Core Strategic Realities

Thwarting Russia’s continuing assault on Ukraine is a vital US national security interest. Encouraged by Barack Obama’s pathetic response to Moscow’s 2014 attack, and by Donald Trump’s willful inability to see Ukraine except through his own self-interest, Vladimir Putin is seeking to reverse the Soviet Union’s collapse and forge a new Russian empire. If successful in undoing the USSR’s beneficial and liberating disintegration, the Kremlin would again endanger all surrounding regions and prompt China and others to take advantage elsewhere of perceived US weakness and lack of resolve.

Boris Yeltsin, Russia’s first and only freely and fairly elected leader, freely agreed to end the USSR at Belovezha after a 1991 Ukrainian referendum revealed majorities for independence in every region, including Crimea. Moscow’s current attempt to eliminate or severely compromise Kyiv’s sovereignty and territorial integrity manifestly endangers US interests by threatening the cornerstone post-1945 principle that peace and security in Europe are vital to our wellbeing.

An Interview with Mike Kofman


I’d like to start by discussing the special challenges we’ve both faced in trying to follow a closely fought war as it is underway. You were one of the most prominent voices (correctly) warning of the full-scale Russian invasion. But when it came it did not unfold as you and others anticipated. Why do you think this happened and what lessons can we learn from this experience?

There was a range of views in the analytical community: it was not monolithic. Not everyone expected the same type of campaign. In a January 2022 article I proposed three possible variations. If there was something approaching a consensus, it was in the expectation that Ukraine would probably lose the conventional phase of the war, but that Russia would fail in a large-scale occupation of the country. This naturally seems pessimistic now, but at the time there were sound reasons for this view.

The first, and most important reason for the gap in expectations stemmed from an assumption that the Russian invasion would look like a conventional military campaign. Instead, the invasion plan stemmed largely from the Kremlin’s assumptions, driven by a belief that Russian intelligence had set the conditions for a speedy coup de main. Extensive efforts were made at infiltration, subversion, and sabotage, but Russian intelligence failed to deliver. The Russian military structured the invasion assuming the groundwork had been laid, resistance would be weak and isolated, and that combat operations could be swiftly concluded.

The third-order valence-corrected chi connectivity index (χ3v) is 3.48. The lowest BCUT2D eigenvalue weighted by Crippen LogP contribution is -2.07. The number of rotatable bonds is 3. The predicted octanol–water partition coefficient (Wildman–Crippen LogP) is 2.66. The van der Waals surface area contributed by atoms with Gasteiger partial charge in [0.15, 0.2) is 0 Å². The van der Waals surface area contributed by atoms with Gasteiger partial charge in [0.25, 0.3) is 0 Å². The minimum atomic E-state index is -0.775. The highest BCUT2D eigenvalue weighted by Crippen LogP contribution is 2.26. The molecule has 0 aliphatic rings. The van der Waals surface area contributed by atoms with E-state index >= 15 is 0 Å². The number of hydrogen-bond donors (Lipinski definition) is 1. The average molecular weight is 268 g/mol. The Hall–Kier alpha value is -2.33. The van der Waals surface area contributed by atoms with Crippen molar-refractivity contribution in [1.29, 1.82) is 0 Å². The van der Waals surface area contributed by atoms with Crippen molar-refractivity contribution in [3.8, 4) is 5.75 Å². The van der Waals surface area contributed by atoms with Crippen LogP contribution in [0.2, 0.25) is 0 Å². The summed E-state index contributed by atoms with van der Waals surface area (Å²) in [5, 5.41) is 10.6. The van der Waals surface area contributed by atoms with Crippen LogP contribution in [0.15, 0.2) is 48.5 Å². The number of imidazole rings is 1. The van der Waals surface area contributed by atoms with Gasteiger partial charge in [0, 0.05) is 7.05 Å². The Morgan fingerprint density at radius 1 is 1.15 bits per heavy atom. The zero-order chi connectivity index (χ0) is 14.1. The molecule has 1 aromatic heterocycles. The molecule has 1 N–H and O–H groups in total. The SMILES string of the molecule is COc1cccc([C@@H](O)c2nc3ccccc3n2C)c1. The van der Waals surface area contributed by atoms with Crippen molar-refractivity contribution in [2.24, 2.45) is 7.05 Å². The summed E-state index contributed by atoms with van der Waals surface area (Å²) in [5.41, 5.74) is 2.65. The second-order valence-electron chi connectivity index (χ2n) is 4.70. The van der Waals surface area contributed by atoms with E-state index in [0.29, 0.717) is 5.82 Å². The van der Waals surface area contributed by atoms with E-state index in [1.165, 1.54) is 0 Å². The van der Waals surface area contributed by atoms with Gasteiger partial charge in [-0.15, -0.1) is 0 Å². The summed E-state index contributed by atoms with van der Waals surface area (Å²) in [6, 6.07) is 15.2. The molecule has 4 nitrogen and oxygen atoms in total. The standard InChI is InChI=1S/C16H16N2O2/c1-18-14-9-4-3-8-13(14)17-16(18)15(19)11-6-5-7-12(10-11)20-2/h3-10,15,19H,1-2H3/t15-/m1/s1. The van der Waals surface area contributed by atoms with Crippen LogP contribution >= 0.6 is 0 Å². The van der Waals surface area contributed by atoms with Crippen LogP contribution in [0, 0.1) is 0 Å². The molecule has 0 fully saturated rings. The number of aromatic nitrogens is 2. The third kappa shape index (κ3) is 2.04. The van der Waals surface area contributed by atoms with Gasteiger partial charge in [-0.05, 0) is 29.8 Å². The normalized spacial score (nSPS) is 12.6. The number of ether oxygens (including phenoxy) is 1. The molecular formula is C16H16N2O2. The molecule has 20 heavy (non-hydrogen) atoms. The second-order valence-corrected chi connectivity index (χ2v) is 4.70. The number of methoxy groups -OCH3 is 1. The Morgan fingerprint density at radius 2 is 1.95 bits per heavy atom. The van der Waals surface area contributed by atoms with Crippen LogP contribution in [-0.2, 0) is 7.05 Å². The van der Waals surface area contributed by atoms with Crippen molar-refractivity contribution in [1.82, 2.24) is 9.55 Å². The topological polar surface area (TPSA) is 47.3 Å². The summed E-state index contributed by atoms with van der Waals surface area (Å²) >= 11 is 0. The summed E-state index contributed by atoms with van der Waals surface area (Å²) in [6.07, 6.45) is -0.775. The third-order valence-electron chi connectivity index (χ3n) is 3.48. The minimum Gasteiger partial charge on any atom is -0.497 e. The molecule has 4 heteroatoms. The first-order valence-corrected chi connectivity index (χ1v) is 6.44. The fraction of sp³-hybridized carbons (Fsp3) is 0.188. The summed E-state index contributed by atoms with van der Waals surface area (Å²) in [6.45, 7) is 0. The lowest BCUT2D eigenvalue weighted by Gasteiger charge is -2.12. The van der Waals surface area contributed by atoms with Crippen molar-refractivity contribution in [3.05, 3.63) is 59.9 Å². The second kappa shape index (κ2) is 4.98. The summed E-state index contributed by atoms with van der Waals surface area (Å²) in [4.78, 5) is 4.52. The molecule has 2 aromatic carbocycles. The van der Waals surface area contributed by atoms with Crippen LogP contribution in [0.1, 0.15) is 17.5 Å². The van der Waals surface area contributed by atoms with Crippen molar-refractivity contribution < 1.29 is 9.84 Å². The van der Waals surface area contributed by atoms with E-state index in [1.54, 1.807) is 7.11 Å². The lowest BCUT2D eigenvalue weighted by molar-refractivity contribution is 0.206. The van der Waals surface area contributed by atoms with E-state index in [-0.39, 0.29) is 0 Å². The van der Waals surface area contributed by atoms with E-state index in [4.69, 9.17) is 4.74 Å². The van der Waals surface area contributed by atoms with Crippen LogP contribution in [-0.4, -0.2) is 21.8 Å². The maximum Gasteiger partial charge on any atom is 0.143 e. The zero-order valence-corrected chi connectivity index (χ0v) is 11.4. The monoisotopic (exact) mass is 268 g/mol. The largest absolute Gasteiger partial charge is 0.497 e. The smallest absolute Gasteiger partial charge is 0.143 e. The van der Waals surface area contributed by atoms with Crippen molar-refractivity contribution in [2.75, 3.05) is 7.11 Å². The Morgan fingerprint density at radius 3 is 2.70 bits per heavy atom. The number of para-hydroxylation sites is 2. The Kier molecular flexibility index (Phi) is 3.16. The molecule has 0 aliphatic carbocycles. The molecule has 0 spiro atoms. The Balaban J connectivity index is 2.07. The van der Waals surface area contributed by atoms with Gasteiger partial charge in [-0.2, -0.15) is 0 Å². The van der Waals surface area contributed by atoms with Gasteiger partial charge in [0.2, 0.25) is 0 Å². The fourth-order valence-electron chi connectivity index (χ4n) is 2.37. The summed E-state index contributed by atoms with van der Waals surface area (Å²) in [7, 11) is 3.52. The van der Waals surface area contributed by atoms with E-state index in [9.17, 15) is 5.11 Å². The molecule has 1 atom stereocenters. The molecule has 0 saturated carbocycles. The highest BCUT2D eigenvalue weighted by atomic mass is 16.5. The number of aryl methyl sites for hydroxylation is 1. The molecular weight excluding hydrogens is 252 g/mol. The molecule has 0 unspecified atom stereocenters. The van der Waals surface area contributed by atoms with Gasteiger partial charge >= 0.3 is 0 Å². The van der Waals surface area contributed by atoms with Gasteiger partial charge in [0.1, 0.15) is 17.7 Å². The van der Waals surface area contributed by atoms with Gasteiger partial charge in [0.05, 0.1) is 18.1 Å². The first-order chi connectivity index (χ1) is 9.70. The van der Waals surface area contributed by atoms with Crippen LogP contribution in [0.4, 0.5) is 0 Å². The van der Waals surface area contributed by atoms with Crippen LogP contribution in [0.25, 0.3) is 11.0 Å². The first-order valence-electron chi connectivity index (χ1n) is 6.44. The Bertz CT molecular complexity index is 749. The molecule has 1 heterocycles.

The BRICS Summit 2023: Seeking an Alternate World Order?

The BRICS (Brazil, Russia, India, China, and South Africa) bloc met for its annual leader’s summit in Johannesburg, South Africa on August 22–24, 2023. The highlight of the fifteenth summit was the agreement to admit six new member countries: Argentina, Egypt, Ethiopia, Iran, Saudi Arabia, United Arab Emirates, who will officially join the group in January 2024. Ten Council of Councils (CoC) experts from BRICS members and beyond reflect on the future of the grouping and what expansion means for global governance.

The World Should Welcome the New Kids on the Bloc

The fifteenth BRICS summit has gone further than any other in the recent past to modernize and galvanize the grouping. It has sent a strong signal that the post–World War II order should accept the multipolar reality and change with the times.

The slew of applications to join the BRICS is clearly a symptom of a deeper malaise. The West’s proclivity to deploy unilateral financial sanctions, abuse international payments mechanisms, renege on climate finance commitments, and accord scant respect to food security and health imperatives of the Global South during the pandemic are only some of the elements responsible for the growing disenchantment with the prevailing international system.